Bishops' Conference Files Amicus Brief With Hobby Lobby

Prelates Say Religious Freedom Extends to People Who Run Businesses

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The U.S. Conference of Catholic Bishops today filed an amicus curiae brief with the U.S. Supreme Court in support of the plaintiffs in Sebelius v. Hobby Lobby Stores, Inc. and Conestoga Wood Specialties Corp. v. Sebelius.

In both cases, family-owned businesses are challenging the legality of the U.S. Department of Health and Human Services (HHS) regulation that forces virtually all employers to include in their employee health plans coverage of sterilization, contraceptives, and drugs and devices that may cause abortions, as well as related education and counseling.

The USCCB explained in its amicus brief that it opposes «any rule that would require faithful Catholics and other religiously motivated business owners to choose between providing coverage for products and speech that violate their religious beliefs, and exposing their businesses to devastating penalties.» These penalties include «potentially fatal fines» of $100 a day per affected individual.

The brief reflects and implements the U.S. bishops’ consistent support for litigantsfrom the non-profit and for-profit sectors alike who have challenged the HHS mandate in court.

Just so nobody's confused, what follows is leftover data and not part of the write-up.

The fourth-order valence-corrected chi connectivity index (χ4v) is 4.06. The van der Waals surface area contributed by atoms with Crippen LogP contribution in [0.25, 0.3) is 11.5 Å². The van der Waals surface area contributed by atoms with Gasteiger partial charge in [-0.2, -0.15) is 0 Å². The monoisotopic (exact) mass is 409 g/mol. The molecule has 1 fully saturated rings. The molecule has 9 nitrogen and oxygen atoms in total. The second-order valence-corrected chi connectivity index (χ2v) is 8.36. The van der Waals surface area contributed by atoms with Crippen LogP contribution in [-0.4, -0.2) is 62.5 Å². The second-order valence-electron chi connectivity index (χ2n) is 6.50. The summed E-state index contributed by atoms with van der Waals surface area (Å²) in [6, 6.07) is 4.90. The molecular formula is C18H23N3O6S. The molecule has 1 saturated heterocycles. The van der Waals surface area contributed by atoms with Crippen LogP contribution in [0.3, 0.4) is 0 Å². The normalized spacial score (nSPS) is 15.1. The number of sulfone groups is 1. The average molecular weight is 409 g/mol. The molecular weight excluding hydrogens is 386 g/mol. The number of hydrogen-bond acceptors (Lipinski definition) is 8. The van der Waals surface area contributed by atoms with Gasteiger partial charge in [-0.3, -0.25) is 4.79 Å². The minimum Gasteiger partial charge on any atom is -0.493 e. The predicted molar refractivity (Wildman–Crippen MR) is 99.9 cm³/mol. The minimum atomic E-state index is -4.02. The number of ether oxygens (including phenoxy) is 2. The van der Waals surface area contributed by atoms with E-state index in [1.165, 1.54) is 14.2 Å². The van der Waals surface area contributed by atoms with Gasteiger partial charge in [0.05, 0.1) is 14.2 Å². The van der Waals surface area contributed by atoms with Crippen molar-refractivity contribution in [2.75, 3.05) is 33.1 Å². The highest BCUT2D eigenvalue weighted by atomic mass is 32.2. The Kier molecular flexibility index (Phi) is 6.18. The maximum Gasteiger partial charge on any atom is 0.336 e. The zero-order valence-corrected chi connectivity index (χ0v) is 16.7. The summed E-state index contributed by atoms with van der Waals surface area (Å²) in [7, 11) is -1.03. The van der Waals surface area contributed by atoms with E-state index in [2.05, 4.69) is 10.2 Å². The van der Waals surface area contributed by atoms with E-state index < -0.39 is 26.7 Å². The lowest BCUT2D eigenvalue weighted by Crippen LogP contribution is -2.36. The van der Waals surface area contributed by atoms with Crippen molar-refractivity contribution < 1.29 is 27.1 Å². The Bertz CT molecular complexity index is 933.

Archbishop William E. Lori of Baltimore, chairman of the USCCB’s Ad Hoc Committee for Religious Liberty, stated that «Catholics believe that the right to religious freedom proceeds from the inherent dignity of each and every human person, and that includes people who run businesses. They should not be specially excluded from the freedom to practice their faith in daily life.»

The amicus brief argued that religious exercise cannot, and should not, be excluded from the marketplace; that the mandate substantially burdens Hobby Lobby’s and Conestoga’s religious exercise; and that the mandate cannot survive strict scrutiny review by the Court.

Hobby Lobby and Conestoga Wood Specialties are among over 90 lawsuits filed by more than 300 plaintiffs challenging the HHS mandate in courts around the country.

The brief is available online:

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